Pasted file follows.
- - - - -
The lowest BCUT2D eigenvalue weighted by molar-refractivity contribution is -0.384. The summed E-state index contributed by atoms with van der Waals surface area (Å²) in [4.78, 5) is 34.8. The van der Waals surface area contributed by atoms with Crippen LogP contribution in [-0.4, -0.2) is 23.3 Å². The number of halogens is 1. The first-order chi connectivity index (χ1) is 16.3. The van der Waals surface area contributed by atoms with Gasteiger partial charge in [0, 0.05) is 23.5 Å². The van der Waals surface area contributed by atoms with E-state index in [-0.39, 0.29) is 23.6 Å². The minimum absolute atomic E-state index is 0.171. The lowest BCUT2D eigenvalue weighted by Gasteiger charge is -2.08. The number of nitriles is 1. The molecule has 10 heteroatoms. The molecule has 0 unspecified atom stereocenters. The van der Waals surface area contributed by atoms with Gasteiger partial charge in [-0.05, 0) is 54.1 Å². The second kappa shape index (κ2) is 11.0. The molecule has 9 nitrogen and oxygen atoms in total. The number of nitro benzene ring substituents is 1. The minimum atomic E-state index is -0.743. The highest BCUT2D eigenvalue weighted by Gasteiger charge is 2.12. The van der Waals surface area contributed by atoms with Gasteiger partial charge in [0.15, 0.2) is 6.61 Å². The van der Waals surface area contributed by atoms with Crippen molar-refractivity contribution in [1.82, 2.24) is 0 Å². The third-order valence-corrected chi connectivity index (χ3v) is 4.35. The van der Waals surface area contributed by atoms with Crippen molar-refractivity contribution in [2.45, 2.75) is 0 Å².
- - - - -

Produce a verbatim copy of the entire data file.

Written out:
The lowest BCUT2D eigenvalue weighted by molar-refractivity contribution is -0.384. The summed E-state index contributed by atoms with van der Waals surface area (Å²) in [4.78, 5) is 34.8. The van der Waals surface area contributed by atoms with Crippen LogP contribution in [-0.4, -0.2) is 23.3 Å². The number of halogens is 1. The first-order chi connectivity index (χ1) is 16.3. The van der Waals surface area contributed by atoms with Gasteiger partial charge in [0, 0.05) is 23.5 Å². The van der Waals surface area contributed by atoms with E-state index in [-0.39, 0.29) is 23.6 Å². The minimum absolute atomic E-state index is 0.171. The lowest BCUT2D eigenvalue weighted by Gasteiger charge is -2.08. The number of nitriles is 1. The molecule has 10 heteroatoms. The molecule has 0 unspecified atom stereocenters. The van der Waals surface area contributed by atoms with Gasteiger partial charge in [-0.05, 0) is 54.1 Å². The second kappa shape index (κ2) is 11.0. The molecule has 9 nitrogen and oxygen atoms in total. The number of nitro benzene ring substituents is 1. The minimum atomic E-state index is -0.743. The highest BCUT2D eigenvalue weighted by Gasteiger charge is 2.12. The van der Waals surface area contributed by atoms with Gasteiger partial charge in [0.15, 0.2) is 6.61 Å². The van der Waals surface area contributed by atoms with Crippen molar-refractivity contribution in [1.82, 2.24) is 0 Å². The third-order valence-corrected chi connectivity index (χ3v) is 4.35. The van der Waals surface area contributed by atoms with Crippen molar-refractivity contribution in [2.45, 2.75) is 0 Å².